WNYC mapped data on citations for speeding, failure to yield to pedestrians, and red-light running. The dark blue areas on the map indicate the biggest increases, but reporters Jenny Ye and Kat Aaron note that those numbers come with a caveat:

Some precincts wrote 10 times more tickets this February than they did in February 2013. But that’s because ticketing last year was strikingly low. In Brooklyn’s 84th precinct, which covers Boerum Hill and Brooklyn Heights, officers wrote just 10 tickets for speeding, failure to yield and ignoring a signal combined. This year, they have issued more than 100.

Though the 84th Precinct figures from this February are a 930 percent increase over February 2013, 103 tickets in a month for three dangerous driving offenses still represents a small fraction of total violations that could be ticketed.

In the Upper West Side’s 24th Precinct, which in January responded to three pedestrian deaths with a jaywalking crackdown, local officers wrote just 64 summonses last month for speeding, failure to yield, and red-light running combined, compared to 47 in February 2013. (The Daily News reported today that the 24th Precinct will be getting a new commanding officer after Inspector Nancy Barry was named Bronx adjutant.)

Read more…

5 Comments

Vision Zero: Where Do We Go From Here?

John Petro is a policy analyst for New York City affairs and the co-author of “Vision Zero: How Safer Streets in New York City Can Save More Than 100 Lives a Year.”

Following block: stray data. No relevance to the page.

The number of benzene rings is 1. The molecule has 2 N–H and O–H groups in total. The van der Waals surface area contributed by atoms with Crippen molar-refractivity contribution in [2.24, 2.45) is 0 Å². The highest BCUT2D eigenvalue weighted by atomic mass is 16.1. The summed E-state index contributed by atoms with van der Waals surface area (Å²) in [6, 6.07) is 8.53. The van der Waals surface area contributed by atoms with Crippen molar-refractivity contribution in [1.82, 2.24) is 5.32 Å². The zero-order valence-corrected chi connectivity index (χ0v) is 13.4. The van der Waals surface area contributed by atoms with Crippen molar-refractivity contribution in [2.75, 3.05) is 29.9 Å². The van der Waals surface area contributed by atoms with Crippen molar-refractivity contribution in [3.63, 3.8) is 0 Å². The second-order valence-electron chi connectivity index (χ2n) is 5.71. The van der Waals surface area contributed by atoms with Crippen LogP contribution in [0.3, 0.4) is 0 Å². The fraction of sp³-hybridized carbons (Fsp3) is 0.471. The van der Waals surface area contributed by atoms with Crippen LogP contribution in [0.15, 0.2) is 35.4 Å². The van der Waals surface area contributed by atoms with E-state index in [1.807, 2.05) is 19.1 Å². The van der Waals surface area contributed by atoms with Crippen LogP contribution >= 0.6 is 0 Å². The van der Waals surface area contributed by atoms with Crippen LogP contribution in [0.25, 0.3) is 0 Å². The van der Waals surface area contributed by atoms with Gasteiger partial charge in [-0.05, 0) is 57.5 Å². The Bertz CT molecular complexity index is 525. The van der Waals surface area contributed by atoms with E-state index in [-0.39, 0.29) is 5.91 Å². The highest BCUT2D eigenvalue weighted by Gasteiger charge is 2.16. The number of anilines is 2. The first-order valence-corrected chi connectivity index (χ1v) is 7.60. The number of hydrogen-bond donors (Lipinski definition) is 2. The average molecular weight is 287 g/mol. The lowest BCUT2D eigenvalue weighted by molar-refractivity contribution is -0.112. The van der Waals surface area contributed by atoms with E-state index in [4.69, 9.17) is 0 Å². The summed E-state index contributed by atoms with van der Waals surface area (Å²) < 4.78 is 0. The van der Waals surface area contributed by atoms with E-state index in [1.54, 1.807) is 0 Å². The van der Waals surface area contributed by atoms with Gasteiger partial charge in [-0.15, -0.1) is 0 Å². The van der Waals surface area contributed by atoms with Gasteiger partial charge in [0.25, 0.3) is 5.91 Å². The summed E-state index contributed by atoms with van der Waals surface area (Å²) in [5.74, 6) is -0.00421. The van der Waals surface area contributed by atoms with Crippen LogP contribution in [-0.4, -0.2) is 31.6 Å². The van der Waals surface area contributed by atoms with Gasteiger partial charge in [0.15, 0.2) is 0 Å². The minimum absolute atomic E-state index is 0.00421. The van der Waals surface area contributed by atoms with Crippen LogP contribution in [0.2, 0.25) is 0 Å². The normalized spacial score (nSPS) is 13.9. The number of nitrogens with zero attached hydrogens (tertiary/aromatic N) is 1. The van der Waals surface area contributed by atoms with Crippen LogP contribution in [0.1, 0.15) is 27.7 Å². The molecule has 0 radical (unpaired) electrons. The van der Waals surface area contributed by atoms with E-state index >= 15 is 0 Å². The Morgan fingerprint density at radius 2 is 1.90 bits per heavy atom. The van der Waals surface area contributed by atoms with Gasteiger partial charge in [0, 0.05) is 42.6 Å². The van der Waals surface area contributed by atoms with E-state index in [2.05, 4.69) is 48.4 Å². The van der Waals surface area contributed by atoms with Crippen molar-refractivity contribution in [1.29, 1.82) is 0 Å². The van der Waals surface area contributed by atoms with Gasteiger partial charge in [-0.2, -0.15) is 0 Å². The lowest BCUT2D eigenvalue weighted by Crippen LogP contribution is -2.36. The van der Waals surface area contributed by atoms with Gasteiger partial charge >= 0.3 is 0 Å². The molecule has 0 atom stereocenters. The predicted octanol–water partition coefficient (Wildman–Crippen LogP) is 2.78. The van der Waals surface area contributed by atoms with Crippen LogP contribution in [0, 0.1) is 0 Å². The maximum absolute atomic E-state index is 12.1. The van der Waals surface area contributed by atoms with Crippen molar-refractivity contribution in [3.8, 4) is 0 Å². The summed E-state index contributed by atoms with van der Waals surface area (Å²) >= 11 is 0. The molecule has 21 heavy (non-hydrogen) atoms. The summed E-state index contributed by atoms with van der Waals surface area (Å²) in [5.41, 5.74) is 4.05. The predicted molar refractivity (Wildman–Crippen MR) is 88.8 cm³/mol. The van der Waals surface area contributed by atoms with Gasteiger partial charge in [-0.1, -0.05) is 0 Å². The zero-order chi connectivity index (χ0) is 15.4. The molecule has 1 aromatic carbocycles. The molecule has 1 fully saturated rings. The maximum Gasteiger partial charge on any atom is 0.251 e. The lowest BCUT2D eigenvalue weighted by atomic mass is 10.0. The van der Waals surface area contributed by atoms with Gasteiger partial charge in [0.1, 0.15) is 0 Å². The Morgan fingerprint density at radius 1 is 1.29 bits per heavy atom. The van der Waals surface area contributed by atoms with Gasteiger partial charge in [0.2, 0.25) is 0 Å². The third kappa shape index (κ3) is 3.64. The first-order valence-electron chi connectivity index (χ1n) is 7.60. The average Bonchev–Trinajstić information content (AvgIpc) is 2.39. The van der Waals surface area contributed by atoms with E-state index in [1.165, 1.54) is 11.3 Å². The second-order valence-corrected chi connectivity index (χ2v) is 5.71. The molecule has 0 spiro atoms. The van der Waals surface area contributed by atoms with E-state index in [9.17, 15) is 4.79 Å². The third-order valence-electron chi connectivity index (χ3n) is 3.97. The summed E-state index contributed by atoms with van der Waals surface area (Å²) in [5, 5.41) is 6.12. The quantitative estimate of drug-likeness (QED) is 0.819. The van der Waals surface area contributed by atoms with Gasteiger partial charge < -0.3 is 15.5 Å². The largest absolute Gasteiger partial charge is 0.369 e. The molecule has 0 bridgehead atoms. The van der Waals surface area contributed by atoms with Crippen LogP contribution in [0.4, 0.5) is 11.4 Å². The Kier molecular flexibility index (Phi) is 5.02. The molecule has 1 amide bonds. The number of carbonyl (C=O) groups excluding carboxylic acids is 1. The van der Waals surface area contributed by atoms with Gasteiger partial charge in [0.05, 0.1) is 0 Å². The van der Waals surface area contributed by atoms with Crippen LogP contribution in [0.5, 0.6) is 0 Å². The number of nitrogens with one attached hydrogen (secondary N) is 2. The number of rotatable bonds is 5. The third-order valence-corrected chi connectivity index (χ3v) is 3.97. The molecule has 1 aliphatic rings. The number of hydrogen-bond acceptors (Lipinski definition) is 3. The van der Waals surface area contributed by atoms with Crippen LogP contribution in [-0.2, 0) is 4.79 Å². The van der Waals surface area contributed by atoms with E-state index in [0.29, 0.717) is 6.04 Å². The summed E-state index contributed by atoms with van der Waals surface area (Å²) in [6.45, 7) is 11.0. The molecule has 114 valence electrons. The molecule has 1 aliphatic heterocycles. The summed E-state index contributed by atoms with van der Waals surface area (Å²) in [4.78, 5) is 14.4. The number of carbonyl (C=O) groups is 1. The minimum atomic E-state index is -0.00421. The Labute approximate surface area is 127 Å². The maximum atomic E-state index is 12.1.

Mayor Bill de Blasio released his administration’s Vision Zero Action Plan earlier this week, following up on a high-profile campaign promise just six weeks after taking office. The Action Plan [PDF] offers dozens of initiatives and strategies that the new administration will employ to cut the high number of traffic deaths that plague the city.

Photo: NYC Mayor’s Office

The mayor pledged to use “the full weight of city government” to dramatically reduce traffic fatalities and injuries.” In the Action Plan’s introduction, the mayor wrote, “The fundamental message of Vision Zero is that death and injury on city streets is not acceptable, and we will no longer regard serious crashes as inevitable.”

But as the afterglow of the announcement fades, where exactly does the Action Plan leave us? It includes both new initiatives and a continuation of strategies initiated under the Bloomberg administration. What exactly has changed, and how can we be assured that the Action Plan will result in a dramatic reduction in fatalities?

The Action Plan represents a commitment from the mayor to keep street safety among his administration’s top priorities. By upholding Vision Zero, de Blasio has brought the issue of dangerous driving and its impact on life and death to the forefront of public discourse. The moral imperative ingrained in Vision Zero has begun to change the public’s attitudes toward street safety, which is the first step toward changing behavior on the street.

This isn’t to say that Mayor Bloomberg didn’t place great importance on reducing pedestrian fatalities. Bloomberg unflinchingly supported the DOT’s traffic calming initiatives even in the face of vitriolic tabloid screeds. But Bloomberg was unwilling to press his police commissioner, Ray Kelly, to prioritize the enforcement of dangerous driving behaviors like speeding, failure to yield, and distracted driving.

De Blasio’s Vision Zero Action Plan explicitly calls for increased enforcement of dangerous driving by the NYPD. The department will purchase more speed guns, expand the number of officers trained to use them, and increase the ranks of the Highway Unit (NYPD’s chief anti-speeding unit). The plan would also increase the penalties for certain infractions, such as driving without a license, and would amend the Hayley and Diego law in a way that would no longer require an officer to witness a crash in order to issue a summons (both changes would require state action).

Read more…